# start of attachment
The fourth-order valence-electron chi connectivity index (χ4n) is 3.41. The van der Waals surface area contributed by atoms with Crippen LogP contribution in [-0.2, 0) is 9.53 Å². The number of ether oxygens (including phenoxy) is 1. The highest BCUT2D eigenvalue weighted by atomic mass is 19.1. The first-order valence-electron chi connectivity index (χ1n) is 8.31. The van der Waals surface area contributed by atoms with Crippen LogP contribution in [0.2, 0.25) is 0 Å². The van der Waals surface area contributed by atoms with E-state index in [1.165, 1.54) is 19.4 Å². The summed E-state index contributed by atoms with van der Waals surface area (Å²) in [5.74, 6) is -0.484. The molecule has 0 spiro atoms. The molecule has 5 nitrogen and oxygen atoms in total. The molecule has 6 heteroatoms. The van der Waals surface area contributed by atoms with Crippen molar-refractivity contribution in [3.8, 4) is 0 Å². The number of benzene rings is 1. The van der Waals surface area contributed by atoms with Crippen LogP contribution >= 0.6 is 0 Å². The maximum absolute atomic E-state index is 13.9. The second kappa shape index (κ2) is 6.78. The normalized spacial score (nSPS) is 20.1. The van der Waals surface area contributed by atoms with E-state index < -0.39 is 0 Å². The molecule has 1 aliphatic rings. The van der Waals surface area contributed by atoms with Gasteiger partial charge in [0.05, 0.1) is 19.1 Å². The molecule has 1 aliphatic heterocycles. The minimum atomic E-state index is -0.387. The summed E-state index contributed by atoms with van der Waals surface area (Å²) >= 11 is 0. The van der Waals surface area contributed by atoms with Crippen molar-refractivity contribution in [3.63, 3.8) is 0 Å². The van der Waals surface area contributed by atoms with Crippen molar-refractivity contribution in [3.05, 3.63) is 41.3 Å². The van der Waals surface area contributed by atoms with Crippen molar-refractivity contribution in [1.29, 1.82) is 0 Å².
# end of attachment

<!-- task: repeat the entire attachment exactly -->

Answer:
The fourth-order valence-electron chi connectivity index (χ4n) is 3.41. The van der Waals surface area contributed by atoms with Crippen LogP contribution in [-0.2, 0) is 9.53 Å². The number of ether oxygens (including phenoxy) is 1. The highest BCUT2D eigenvalue weighted by atomic mass is 19.1. The first-order valence-electron chi connectivity index (χ1n) is 8.31. The van der Waals surface area contributed by atoms with Crippen LogP contribution in [0.2, 0.25) is 0 Å². The van der Waals surface area contributed by atoms with E-state index in [1.165, 1.54) is 19.4 Å². The summed E-state index contributed by atoms with van der Waals surface area (Å²) in [5.74, 6) is -0.484. The molecule has 0 spiro atoms. The molecule has 5 nitrogen and oxygen atoms in total. The molecule has 6 heteroatoms. The van der Waals surface area contributed by atoms with Crippen molar-refractivity contribution in [3.8, 4) is 0 Å². The number of benzene rings is 1. The van der Waals surface area contributed by atoms with Crippen LogP contribution >= 0.6 is 0 Å². The maximum absolute atomic E-state index is 13.9. The second kappa shape index (κ2) is 6.78. The normalized spacial score (nSPS) is 20.1. The van der Waals surface area contributed by atoms with E-state index < -0.39 is 0 Å². The molecule has 1 aliphatic rings. The van der Waals surface area contributed by atoms with Gasteiger partial charge in [0.05, 0.1) is 19.1 Å². The molecule has 1 aliphatic heterocycles. The minimum atomic E-state index is -0.387. The summed E-state index contributed by atoms with van der Waals surface area (Å²) >= 11 is 0. The van der Waals surface area contributed by atoms with Crippen molar-refractivity contribution in [3.63, 3.8) is 0 Å². The van der Waals surface area contributed by atoms with Crippen molar-refractivity contribution in [3.05, 3.63) is 41.3 Å². The van der Waals surface area contributed by atoms with Crippen molar-refractivity contribution in [1.29, 1.82) is 0 Å².